Chair’s message


Christmas Decorations

So, just a week to go now. The excitement was clearly rising among all the pupils on their way to school this morning in their festive jumpers, and the teachers were joining in too – see the photos on the school website!

The Parent Council would like to give our thanks to all the teachers and staff at Trinity Academy, who have worked so hard for all the young people at the school this year. The HMIe follow up report, which is also on the website, recognises this and all the positive improvement initiatives at the school, many of which started while Alec Morris was Rector. These initiatives have been continued and fresh ideas introduced with his usual dynamism and encouragement by Bryan Paterson. Like all reports, it also recognises that there is still room for improvement in some areas, and a follow up inspection will be due next autumn – as Bryan says, bring it on!

HollyA very special thank you is also due on behalf of parents and pupils, past and present, to Allan Spencer, who will be retiring on the last day of this term, after more than 24 years service at Trinity Academy, where Allan was also a pupil. Parents will know Allan best as head of PE and sport and as head of rugby, in organising the international rugby and hockey tours which have been such an important part of many pupils’ memories of Trinity Academy. Some may also be aware of his work outwith the expressive arts department, such as the behind the scenes smooth running of the Open Evening and Christmas Concert this year. It is entirely appropriate that Allan received a special recognition award at Trinity Academy’s inaugural Sports Awards in March this year, which simply said “Allan Spencer, you are a legend!” The school has been remarkably fortunate to have had two such long serving and dedicated legends as Allan Spencer and Carol Graham, both of whom retired this term. We wish them both a very happy retirement.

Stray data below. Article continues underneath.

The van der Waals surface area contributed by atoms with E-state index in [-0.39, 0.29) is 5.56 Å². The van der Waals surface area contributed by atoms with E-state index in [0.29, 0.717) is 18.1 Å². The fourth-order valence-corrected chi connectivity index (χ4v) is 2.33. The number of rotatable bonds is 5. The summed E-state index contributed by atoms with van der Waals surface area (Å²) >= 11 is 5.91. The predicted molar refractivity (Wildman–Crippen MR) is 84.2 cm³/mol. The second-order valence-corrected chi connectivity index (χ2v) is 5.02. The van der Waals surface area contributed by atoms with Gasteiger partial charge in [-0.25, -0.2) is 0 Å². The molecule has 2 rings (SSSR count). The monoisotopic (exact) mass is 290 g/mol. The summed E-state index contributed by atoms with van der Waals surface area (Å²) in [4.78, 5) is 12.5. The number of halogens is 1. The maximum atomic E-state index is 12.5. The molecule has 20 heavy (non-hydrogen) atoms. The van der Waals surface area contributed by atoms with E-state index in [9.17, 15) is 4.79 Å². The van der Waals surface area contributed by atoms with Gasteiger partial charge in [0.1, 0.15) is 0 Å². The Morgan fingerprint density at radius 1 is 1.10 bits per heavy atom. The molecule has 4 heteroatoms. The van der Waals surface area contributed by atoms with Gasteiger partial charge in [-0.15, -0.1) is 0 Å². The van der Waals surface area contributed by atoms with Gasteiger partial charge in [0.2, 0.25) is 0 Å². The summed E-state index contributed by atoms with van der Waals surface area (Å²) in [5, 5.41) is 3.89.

It has been a really exciting time to be on the Parent Council this year, with lots of changes at the school. Many thanks to everyone who has helped out on the Parent Council in so many different ways, and particular thanks to all the parents and carers, staff and pupils for your support, in attending our fundraising events, donating prizes and buying raffle tickets. Thank you all!

If you have a bit of time these holidays, please take a look at the great new school website, which contains lots of information – blogs from the headteacher, success stories, photos, including the fantastic Christmas Concert, and much more –

And finally – very best wishes to all of you from the Parent Council for a joyful festive season and for a very happy 2016.

Andrew Macmillan (Chair)

Proposed ‘redesign’ of Music Instructor Service

Trinity Academy has a fantastic music department as we saw recently at the recent Christmas concert. As part of the budget proposals for 2016 onwards the Council are looking to implement a cut of 75% in the Music Instructor Service budget.